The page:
"Our clients sometimes do not want to publicise their use of Tritons, so that they can maintain their competitive advantage for as long as possible," says Storck.
And Storck sees a future where RS devices no longer need to be validated against a met mast, where the next generation of RS has "vastly improved sensing and processing capability all feeding into more advanced algorithms that will make traceability back to a met tower as a standard a thing of the past", he says.
Which is not to say that met masts will not still have a role, at least in the foreseeable future. "Portability is usually seen as an advantage, but there is also value in permanency," Fisher contends.
"The current prevailing strategy is to use a combination of shorter met masts plus remote sensors."
If owners keep the RS device in the same location for one or two years, they may not be extracting maximum value.
If you want a long-term record, then a short met mast, whose extrapolation uncertainty can be mitigated by the complementary remote sensor, is the logical answer, he argues.
No one doubts, however, that the use of RS will increase. And the market may even be reaching a tipping point, as Storck maintains, where the groundwork for widespread adoption, and broader acceptance by financial institutions, is already in place.
"Developers and operators that consolidate their use o the technology will realise the commercial benefits of cutting assessment times, reducing development costs, improving asset performance and unlocking a greater understanding of the wind resource," the Vaisala report concludes.
In 2017, the International Electrotechnical Commission (IEC) published its long-awaited guidance covering the use of remote sensing (RS) in wind-turbine power-performance testing, reflecting the challenges associated with increasing hub heights and rotor sizes.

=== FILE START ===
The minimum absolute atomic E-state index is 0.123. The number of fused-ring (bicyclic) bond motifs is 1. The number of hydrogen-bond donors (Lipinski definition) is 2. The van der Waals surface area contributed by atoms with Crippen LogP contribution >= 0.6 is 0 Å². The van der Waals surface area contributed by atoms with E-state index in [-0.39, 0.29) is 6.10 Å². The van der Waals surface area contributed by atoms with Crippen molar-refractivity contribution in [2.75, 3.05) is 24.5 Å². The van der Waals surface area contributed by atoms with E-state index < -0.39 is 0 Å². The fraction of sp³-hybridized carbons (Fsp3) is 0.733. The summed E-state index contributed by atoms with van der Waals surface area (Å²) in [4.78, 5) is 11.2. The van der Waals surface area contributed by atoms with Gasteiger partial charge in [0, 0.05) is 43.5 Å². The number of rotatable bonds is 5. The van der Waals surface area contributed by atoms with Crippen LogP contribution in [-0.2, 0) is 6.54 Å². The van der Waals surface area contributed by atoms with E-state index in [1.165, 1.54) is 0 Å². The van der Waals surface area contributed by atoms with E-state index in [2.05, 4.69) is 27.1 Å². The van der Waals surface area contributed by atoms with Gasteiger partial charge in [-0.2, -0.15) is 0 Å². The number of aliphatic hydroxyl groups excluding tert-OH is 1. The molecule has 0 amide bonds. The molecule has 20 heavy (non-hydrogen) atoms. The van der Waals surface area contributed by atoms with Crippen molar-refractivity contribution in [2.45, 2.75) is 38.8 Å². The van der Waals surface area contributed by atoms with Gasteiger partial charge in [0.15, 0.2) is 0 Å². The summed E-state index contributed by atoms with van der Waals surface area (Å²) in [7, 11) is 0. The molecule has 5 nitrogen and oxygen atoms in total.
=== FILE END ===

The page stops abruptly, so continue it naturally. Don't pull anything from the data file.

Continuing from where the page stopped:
For the first time, turbine owners have formal rules for using a ground-based RS device, but only in conjunction with a short met mast to act as a control and only in flat, non-complex terrain.
The standard also introduces the concept of rotor-equivalent wind speed (REWS), which considers the impact of wind shear and wind veer on turbine power performance.
While broadly welcomed by the industry, the standard is not without its critics. Some argue that by introducing new measurements, it leads to increased costs and uncertainty.
Others, such as Vaisala’s Pascal Storck, consider the guidelines "unnecessarily conservative" because they put all the uncertainty on the RS unit, tied back to a met mast.
"According to the guidelines, the RS device can never be ‘more accurate’ than the met mast," Storck points out.
The introduction of a standard for power-performance testing has also raised concerns about the lack of equivalent guidelines for the use of RS devices in other applications, particularly wind resource assessments (WRA).
This has created confusion about whether remote-sensing data can be used in project financing, Vaisala warns.
However, a new standard for WRA, energy-yield analysis and site-suitability assessment onshore and offshore is currently in the works. All being well, it should be published in 2019.
While the details are not yet clear, "the most important aspect is that the standard has a robust method for determining the true uncertainty of RS devices, not an overly conservative estimate", Storck says.